Ms PATTEN (Northern Metropolitan) (16:48): I move:
That this house:
(1) recognises that:
(a) the ability to petition the Parliament is a right of all Victorian citizens;
(b) petitions are the only way an individual or group of citizens can directly place grievances before the Parliament;
(c) petitions provide an important tool for improving community engagement with the political process;
(2) notes that:
(a) a petition is a citizen’s request for action, but once a copy of the petition has been referred to a minister by the Clerk, no further action is required, which is a flaw in the parliamentary system of democracy;
(b) the Australian House of Representatives has a Standing Committee on Petitions which receives and processes petitions on behalf of the house and is able to inquire into and report on matters relating to petitions following their tabling;
(c) the process for petitions in the Victorian Parliament requires urgent reform;
(3) requires the Procedure Committee to inquire into, consider and report by Friday, 20 August 2021, on any sessional or standing order changes that would provide reform of petitions, including appropriate measures to require the:
(a) relevant minister to table a written response to a petition within 14 days of it being tabled in the house;
(b) Legislative Council to debate the issue raised in a petition upon reaching a certain threshold of petitioners that is to be fixed by the house;
and calls on the government to implement petition reform no later than 16 September 2021.
I am very pleased to move motion 474 in my name, and while you can see it on the notice paper, fundamentally it is requesting that the Procedure Committee investigate how we can use our petition process more effectively and, interestingly, more democratically. It recognises that petitions are a fundamental way for Victorians to communicate with the Parliament to express their grievances, to call on action from this Parliament. But once we receive at petition in this house, what happens to it? Now, I am very pleased in the previous Parliament we were able to change the petition process to allow for e-petitions. This was pretty much the first time that petitions and the petitions system in this Parliament had been changed since Parliament was formed in 1856. And the petition process that we had in 1856, in fact the petition process that we had in 2017, was very similar to the petition process that we had in the 15th century. So not a lot has changed. This motion is requesting that the Procedure Committee looks at how we change this, looks at how we can better respond to the growing numbers of petitions that this house is receiving.
Now, as of today, this house since the introduction of e-petitions has received 335 petitions, albeit not all of them have been tabled in this house.
I would like to talk about the ones that have been tabled in this house. What has happened to them? I was curious. Where do petitions go once they have been tabled here? Once they have been put on this table, where do they go when they leave this table? Well, they go into a cupboard—they go into the petitions cupboard.
Mr Atkinson: It’s a very big cupboard.
Ms PATTEN: It is a very big cupboard, Mr Atkinson. It is a very big cupboard. In fact they are never thrown away I am assured by the reliable tables office. They eventually might leave this house, yes. They may leave this house. They may go to some place where we archive all of the words and the papers that have come out of this chamber and this Parliament, but they are never destroyed. Unfortunately what does not happen—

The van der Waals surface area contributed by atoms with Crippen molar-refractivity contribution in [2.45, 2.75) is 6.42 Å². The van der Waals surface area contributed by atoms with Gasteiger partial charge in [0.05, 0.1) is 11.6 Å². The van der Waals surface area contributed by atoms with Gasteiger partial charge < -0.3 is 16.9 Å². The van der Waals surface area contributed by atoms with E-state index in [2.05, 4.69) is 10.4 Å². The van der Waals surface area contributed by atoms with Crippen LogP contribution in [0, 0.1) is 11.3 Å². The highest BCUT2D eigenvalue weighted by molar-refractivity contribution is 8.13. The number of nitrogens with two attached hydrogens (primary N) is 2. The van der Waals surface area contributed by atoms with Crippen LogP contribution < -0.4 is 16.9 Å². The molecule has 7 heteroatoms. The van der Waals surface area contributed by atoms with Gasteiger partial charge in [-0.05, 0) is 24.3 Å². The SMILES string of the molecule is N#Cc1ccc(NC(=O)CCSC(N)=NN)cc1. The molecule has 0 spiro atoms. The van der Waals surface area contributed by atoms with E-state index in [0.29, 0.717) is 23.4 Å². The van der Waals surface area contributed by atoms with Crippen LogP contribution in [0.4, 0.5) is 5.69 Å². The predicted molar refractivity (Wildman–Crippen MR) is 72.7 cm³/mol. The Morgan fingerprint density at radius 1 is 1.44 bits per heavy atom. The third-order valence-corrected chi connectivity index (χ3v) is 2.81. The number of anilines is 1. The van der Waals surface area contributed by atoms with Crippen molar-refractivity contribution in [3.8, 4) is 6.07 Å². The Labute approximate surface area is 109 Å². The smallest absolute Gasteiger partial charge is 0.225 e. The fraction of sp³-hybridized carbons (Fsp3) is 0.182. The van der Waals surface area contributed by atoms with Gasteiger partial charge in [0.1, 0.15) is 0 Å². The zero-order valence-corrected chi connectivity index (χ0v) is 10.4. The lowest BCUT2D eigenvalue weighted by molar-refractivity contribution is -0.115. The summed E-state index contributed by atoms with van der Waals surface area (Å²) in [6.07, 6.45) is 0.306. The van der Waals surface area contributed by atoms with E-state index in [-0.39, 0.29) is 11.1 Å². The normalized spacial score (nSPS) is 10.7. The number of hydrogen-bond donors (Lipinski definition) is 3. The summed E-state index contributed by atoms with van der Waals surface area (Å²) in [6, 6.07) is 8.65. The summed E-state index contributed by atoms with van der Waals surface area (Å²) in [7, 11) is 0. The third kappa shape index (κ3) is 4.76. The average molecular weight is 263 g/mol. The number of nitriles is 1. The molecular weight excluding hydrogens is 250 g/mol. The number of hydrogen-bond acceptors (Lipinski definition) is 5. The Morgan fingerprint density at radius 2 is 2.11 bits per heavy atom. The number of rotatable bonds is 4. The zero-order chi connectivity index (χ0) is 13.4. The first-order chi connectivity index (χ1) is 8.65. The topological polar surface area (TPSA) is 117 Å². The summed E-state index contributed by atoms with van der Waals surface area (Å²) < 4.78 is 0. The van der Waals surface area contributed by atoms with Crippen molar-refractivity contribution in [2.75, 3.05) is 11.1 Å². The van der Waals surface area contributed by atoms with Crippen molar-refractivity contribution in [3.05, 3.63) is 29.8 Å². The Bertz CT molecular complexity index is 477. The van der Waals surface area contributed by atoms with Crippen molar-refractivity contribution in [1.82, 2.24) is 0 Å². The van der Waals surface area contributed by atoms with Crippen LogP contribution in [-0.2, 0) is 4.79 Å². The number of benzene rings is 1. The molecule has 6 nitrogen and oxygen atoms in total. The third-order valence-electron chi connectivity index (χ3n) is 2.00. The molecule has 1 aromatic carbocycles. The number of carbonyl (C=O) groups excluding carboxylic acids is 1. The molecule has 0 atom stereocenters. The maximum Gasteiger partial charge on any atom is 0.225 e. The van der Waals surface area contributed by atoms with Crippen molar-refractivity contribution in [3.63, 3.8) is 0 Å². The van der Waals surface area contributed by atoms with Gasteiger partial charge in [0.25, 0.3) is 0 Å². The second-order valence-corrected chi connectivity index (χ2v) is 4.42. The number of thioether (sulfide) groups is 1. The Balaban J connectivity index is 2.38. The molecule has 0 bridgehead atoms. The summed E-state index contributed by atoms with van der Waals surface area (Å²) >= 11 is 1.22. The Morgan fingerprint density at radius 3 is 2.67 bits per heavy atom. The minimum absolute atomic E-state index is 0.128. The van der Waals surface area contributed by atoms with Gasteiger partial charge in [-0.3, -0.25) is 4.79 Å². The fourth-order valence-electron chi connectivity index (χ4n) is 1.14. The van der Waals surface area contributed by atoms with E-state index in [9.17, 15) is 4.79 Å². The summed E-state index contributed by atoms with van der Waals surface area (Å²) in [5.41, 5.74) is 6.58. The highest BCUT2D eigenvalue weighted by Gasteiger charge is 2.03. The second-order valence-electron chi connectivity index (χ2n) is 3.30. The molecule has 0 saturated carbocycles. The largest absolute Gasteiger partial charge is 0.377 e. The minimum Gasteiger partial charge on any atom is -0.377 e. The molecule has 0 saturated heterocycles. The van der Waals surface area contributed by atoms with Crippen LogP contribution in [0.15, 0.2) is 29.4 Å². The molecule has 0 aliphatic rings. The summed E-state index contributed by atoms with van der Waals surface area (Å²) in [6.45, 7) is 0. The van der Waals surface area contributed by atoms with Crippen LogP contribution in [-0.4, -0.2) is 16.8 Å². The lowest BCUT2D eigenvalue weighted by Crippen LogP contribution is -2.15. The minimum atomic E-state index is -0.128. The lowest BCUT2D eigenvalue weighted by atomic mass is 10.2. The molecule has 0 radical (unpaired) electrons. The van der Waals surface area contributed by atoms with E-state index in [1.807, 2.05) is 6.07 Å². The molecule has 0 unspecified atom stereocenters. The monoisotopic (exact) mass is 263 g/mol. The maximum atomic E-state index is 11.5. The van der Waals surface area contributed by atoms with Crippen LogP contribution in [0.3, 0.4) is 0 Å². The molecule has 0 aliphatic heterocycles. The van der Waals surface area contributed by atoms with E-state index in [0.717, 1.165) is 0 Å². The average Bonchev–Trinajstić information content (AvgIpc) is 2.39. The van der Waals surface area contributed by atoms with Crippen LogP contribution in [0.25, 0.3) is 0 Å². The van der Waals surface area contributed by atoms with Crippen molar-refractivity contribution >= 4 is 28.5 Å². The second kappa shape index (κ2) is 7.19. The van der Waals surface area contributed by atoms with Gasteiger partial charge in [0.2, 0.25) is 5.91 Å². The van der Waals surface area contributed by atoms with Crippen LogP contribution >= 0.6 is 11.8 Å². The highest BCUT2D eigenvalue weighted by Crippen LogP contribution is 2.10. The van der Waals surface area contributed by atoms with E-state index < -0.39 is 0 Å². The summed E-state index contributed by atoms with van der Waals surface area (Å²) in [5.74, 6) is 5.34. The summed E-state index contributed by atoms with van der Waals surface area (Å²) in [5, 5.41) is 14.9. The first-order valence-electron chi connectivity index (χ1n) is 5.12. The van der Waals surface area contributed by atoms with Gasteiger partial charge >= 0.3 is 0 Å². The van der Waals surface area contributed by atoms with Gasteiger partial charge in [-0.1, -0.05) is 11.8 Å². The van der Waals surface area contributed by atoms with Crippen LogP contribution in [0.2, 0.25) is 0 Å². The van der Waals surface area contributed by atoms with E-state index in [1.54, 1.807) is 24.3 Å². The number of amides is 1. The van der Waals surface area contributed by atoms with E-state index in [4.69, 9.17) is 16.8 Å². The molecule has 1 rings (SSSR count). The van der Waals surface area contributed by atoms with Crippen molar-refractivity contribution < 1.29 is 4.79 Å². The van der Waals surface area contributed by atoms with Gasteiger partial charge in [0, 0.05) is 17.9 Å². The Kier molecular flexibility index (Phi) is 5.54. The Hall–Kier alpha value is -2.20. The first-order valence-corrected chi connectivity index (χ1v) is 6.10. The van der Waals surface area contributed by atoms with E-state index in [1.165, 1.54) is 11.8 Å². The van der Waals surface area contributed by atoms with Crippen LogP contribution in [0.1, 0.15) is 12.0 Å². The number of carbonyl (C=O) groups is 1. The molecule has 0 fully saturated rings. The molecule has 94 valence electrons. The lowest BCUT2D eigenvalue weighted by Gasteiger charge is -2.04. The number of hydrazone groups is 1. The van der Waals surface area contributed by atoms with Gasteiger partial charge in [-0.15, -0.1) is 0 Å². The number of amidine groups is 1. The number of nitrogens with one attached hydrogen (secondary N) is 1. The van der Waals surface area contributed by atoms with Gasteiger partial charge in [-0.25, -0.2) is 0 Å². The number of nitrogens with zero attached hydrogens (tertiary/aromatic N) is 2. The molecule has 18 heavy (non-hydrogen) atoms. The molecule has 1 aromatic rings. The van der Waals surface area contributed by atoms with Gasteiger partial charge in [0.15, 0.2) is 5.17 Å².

The PRESIDENT: Members, I am struggling to hear Ms Patten.
Ms PATTEN: Unfortunately what does not happen is a response. What does not happen is an action, unlike other jurisdictions that have very robust petition systems. I have to remember that we did speak about this last year, but I would turn to parliaments like Scotland’s, which has a very robust petition process. Once a petition is tabled there it goes to a petition committee and then that committee considers what action the Parliament should take on it. If a petition was to be tabled in the German parliament and that petition had received over 50 000 signatures, there would be a public hearing. There would be a debate about the issue that that petition was bringing to the Parliament. In other parliaments if it is over 100 000, you could almost say that it needs to get acted on. In fact that is the rule in the United States: if there are over 100 000 signatures on a petition, the White House in the United States must act on it.
I think many of the people who petition us would actually like a response. They would like the minister to write to them, and right now because we have e-petitions responding to the people who signed a petition is a relatively simple process. Through changes that I hope the Procedure Committee will investigate, will consider, we could improve the communication with our constituents, between the community in Victoria and this Parliament. Because as has actually been raised today, trust in government is ever diminishing. We sit at a very low level of trust for governments in Australia, in fact internationally. I think addressing the way we deal with petitions is one way to address that lack of trust in our parliaments. It is to show that we actually do care about the considerations of our community, that when they do petition us we will act, we will respond to what they have called for.
This could be a very simple system. As I said, Scotland has a very sophisticated system, but there are simple processes where a petitions committee could consider whether this might be a reference to one of our standing committees, whether it just requires a ministerial response or whether it requires a debate in this house. In fact shortly after the debate on this motion we will actually to statements on papers, petitions and reports. That may be a time when we could formalise the responses to petitions that are brought before us.
I note that Mr Davis has put forward another motion on petitions, asking the Procedure Committee again to consider how we respond to petitions, how we accept petitions.
So I would like to move, and I do not think there is anyone in disagreement with me, that this motion be agreed to, and that the Procedure Committee inquire into, consider and report by 20 August on any sessional or standing order changes that would provide reform of petitions, including appropriate measures to require the relevant minister to table a written response to a petition within 14 days of it being tabled and the Legislative Council to debate the issue raised in the petition upon it reaching a certain threshold of petitioners that is to be fixed by the house. This is happening all around the world. This is a modern way. This is what our community expects.